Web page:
North American Jewish education is in a crisis. With limited resources, Jewish day schools across the continent provide a subpar product that is only superior to public schools in that it provides a Jewish education in addition to a secular one. This in turn has made parents likely to seek other options – either they can send their children to public school, where they will receive just as good of a secular education as they will in a Jewish school while saving their parents money, or they can choose to spend their income on a non-Jewish private school that actually offers a superior education than a public or Jewish school can offer. For a parent to choose a Jewish day school, they basically need to value Jewish education in and of itself at somewhere around $25,000 to $35,000 a year, an astronomical sum for many in the community.

The results of this unfortunate decision calculus have been staggering.  In the US,
only twelve percent of Jewish students attend a Jewish school, lower than in any other Western nation. And when Orthodox Jews are taken out of the equation, the number further drops to only three to four percent.

Despite the sorry state of Jewish schools, they still are of the utmost importance to the success of the Jewish people. A group of university professors recently found that nearly 40 percent of young Jewish leaders attended day school, while a study from the Partnership for Excellence in Jewish Education reported that Jewish day school students are more likely to be involved in Jewish communities after their graduation.  At the same time, day schools provide an opportunity for Jews to improve upon their Jewish literacy, thereby combatting the same problems that led Peter Beinart to suggest Torah study as the topic for rabbi’s sermons in the first place.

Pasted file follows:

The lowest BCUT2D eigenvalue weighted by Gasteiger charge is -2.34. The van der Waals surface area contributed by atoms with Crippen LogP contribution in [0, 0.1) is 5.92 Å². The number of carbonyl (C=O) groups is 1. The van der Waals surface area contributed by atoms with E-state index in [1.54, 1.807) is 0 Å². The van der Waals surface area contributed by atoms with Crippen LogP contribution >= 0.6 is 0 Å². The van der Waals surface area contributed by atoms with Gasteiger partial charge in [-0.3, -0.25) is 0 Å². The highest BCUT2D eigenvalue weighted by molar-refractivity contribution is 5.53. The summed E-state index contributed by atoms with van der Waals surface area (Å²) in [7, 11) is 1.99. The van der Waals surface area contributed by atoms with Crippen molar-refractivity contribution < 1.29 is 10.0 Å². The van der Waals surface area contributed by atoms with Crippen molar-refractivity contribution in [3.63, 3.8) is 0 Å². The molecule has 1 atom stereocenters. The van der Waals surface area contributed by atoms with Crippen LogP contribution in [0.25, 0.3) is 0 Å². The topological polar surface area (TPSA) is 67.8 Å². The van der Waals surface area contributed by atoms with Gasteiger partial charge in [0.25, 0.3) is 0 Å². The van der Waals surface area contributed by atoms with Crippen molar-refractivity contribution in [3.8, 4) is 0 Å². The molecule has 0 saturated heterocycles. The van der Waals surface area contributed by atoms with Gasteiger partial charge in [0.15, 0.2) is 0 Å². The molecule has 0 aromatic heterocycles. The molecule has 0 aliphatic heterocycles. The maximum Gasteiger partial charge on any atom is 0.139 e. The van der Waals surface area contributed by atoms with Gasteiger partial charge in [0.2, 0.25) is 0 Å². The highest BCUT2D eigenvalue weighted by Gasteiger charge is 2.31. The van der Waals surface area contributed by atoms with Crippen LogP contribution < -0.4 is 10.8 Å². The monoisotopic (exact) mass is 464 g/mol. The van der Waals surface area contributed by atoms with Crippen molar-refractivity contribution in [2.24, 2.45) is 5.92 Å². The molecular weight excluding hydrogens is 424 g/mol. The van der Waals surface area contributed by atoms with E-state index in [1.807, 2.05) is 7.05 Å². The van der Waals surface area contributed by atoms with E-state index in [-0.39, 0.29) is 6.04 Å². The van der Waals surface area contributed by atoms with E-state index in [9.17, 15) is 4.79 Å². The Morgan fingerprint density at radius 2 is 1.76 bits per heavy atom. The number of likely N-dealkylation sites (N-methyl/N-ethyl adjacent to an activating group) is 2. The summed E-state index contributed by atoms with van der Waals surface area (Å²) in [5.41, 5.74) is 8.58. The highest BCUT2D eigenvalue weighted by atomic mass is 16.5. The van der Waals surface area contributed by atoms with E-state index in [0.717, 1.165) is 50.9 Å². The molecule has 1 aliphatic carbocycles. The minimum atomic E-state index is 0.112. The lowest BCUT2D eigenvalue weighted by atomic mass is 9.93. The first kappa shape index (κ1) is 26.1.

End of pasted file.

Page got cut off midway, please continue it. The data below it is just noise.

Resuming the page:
Meanwhile, Beinart himself provided a model for a successful Jewish education system in looking at Melbourne, Australia, where over two thirds of Jewish students attend day school. As Beinart wrote during the Jewish holiday of Shavuot, “I’m writing this column from Melbourne, Australia, where last Tuesday I watched hundreds of teenagers from various Jewish youth movements – most of them not strictly observant – stay up deep into the night on Shavuot learning and arguing. They had named the rooms in which they held their study sessions after Jewish thinkers: Rosenzweig, Buber, Spinoza. Watching it all, I kept thinking: How many American Jewish eighteen year olds could identify those names, or, for that matter, identify Shavuot?”

So what needs to change? First, Jewish day schools need more funds to be academically successful. They need the resources in order to hire the educators, build the facilities, and allow for the educational opportunities that will allow Jewish day schools to compete with elite private schools on an academic front. At the same time, they also need the money to help keep schools affordable. The Canadian Jewish News outlined the problem perfectly last August – with rising day school costs, Jewish schools are becoming more unaffordable for the average Jewish family. But Jewish education, and Jewish living, cannot afford to become a luxury of the wealthy if Judaism is to survive into the future. Every Jew, rich or poor, secular or religious, needs to be able to afford it. Lastly, a concerted effort has to be made amongst the Jewish community to encourage Jewish parents to choose these improved Jewish schools.

Yom Kippur offers a unique opportunity for rabbis o help achieve these goals. Not only is the entirety of the Jewish community’s patrons sitting in the audience, but new parents considering their children’s future education are there too, and can be told of the importance of Jewish education. Their sermon can be the chance to start this crucial conversation amongst the community as a whole.

On this holiest of days, Jews around the world will read Chapter 57 of the book of Isaiah, which beings with a speech from God – “Build up, build up a highway! Clear the road! Remove all obstacles from the road of my people!” It’s time for rabbis to take up God’s and do their part to remove the obstacles in the way of a successful Jewish education, and a successful Jewish people.